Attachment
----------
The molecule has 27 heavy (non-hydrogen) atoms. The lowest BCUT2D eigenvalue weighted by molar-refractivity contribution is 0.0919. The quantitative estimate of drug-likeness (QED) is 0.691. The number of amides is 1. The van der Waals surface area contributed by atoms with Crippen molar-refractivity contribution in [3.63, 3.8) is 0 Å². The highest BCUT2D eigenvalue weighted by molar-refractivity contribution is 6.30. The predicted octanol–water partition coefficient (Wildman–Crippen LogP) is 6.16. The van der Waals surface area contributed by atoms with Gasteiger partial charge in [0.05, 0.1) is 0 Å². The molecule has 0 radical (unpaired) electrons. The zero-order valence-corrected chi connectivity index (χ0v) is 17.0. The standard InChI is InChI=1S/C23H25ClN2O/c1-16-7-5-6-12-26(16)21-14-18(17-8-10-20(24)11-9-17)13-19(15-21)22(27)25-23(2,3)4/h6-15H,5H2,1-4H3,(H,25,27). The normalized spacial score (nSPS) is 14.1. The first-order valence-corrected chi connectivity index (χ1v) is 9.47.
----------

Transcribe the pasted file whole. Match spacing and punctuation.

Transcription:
The molecule has 27 heavy (non-hydrogen) atoms. The lowest BCUT2D eigenvalue weighted by molar-refractivity contribution is 0.0919. The quantitative estimate of drug-likeness (QED) is 0.691. The number of amides is 1. The van der Waals surface area contributed by atoms with Crippen molar-refractivity contribution in [3.63, 3.8) is 0 Å². The highest BCUT2D eigenvalue weighted by molar-refractivity contribution is 6.30. The predicted octanol–water partition coefficient (Wildman–Crippen LogP) is 6.16. The van der Waals surface area contributed by atoms with Gasteiger partial charge in [0.05, 0.1) is 0 Å². The molecule has 0 radical (unpaired) electrons. The zero-order valence-corrected chi connectivity index (χ0v) is 17.0. The standard InChI is InChI=1S/C23H25ClN2O/c1-16-7-5-6-12-26(16)21-14-18(17-8-10-20(24)11-9-17)13-19(15-21)22(27)25-23(2,3)4/h6-15H,5H2,1-4H3,(H,25,27). The normalized spacial score (nSPS) is 14.1. The first-order valence-corrected chi connectivity index (χ1v) is 9.47.